Looking Back at My Experiences Volunteering at Foundation Farm in the Fall of 2014

In this post I’ll explore food and why not just organic, but sustainable food production is a key capstone to a sustainable life.

As we explore alternatives to conventional agricultural systems which are part of agribusiness, we need to consider that current economic social and technological frameworks of organizing resources in modern societies discourage real shifts towards sustainable healthy living.

However, neither organic or sustainable farming systems are realistically configured to replace the current grossly unsustainable agribusiness food production complex. So thus we need to consider this reality as we advocate more sustainable systems of food production.

I want to talk about my main experience with produce farming (other than working in the Arcosanti greenhouse from 2009-12). It involved spending several months volunteering at Patrice Gros’ Foundation Farm, in the winter of 2014/15.

Patrice has decided to take a break from farming and he is now working at a culinary school in Bentonville Arkansas. He’s working in procurement and in an effort to source supplies from local farms when possible. His long-term wish is to get back into farming at some point, focusing on highly compact and intensive farming practices.

Despite its small size, Eureka Springs, is a mecca for people seeking an alternative lifestyle nestled in the Ozark Highland Plateau. There are some unusual amenities for a town its size (pop 2100). This includes things like a health food store and not one but two farmer’s markets, several “Farm to Table” restaurants and several weekly newspapers.

Patrice told me as we got to know each other that he started out on the non-farm path working in corporate finance in San Francisco Bay Area. He gradually realized that his calling was farming, getting his hands dirty working the earth and making it fertile.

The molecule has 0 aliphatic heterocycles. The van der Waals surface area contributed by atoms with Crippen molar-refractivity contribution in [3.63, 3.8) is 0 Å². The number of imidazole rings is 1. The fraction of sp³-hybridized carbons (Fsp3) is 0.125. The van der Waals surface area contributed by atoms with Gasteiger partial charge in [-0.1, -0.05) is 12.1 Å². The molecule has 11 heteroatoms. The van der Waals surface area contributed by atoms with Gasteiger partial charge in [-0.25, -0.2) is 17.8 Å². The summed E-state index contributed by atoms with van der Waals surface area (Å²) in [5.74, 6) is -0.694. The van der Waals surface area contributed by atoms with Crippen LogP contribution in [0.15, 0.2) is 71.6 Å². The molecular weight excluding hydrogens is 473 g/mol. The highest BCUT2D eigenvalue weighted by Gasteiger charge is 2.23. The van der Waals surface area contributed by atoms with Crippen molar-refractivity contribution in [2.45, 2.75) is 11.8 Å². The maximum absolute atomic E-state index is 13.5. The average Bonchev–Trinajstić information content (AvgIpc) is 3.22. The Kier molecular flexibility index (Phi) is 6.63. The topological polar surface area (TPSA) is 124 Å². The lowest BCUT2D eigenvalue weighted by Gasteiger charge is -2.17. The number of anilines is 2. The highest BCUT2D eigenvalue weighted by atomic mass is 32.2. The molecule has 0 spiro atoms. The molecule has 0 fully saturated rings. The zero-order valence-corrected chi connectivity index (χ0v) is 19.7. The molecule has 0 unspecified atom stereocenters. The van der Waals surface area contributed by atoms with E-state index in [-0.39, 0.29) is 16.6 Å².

In 2007, he established Foundation Farm, his third farm, on 6 acres of land about 10 miles north of Eureka Springs. The Farm is located on a county road just off AR State Highway 23 right on the border with Missouri.

The farm included several open ended hoop greenhouses. These were used for much of the year, but especially needed in the cooler times of the year.

Patrice is a follower of several well known sustainable farmers including Eliot Coleman who pioneered cold weather farming techniques at his Four Season Farm in the Northern US. Joel Salatin is also an influence, popularizing the idea of introducing aquaculture principles into commercial agriculture.

Patrice practiced No Till Farming at Foundation Farm – which I knew very little about until I came across his farm. The benefits are that you do not disturb the soil. This of course this reduces the amount of energy needed to run the farm and need for large equipment to plow and till the soil. To address the weed problem he uses a lot of wheat straw for mulch. This has multiple benefits of not only fertilizing the soil but also reducing the weed problems.

Since we have been trained to see certain things like cultivation, the use of mechanized equipment as the necessary progress of modernization, its sometimes hard for us to consider no-till alternative farming techniques as practical or viable. No doubt its still hard for us to imagine producing a significant amount of food for the bulk of humanity in this way, but much of that is because so few people farm today not because the land is not available used for other things like parks, golf courses, lawns and cemeteries.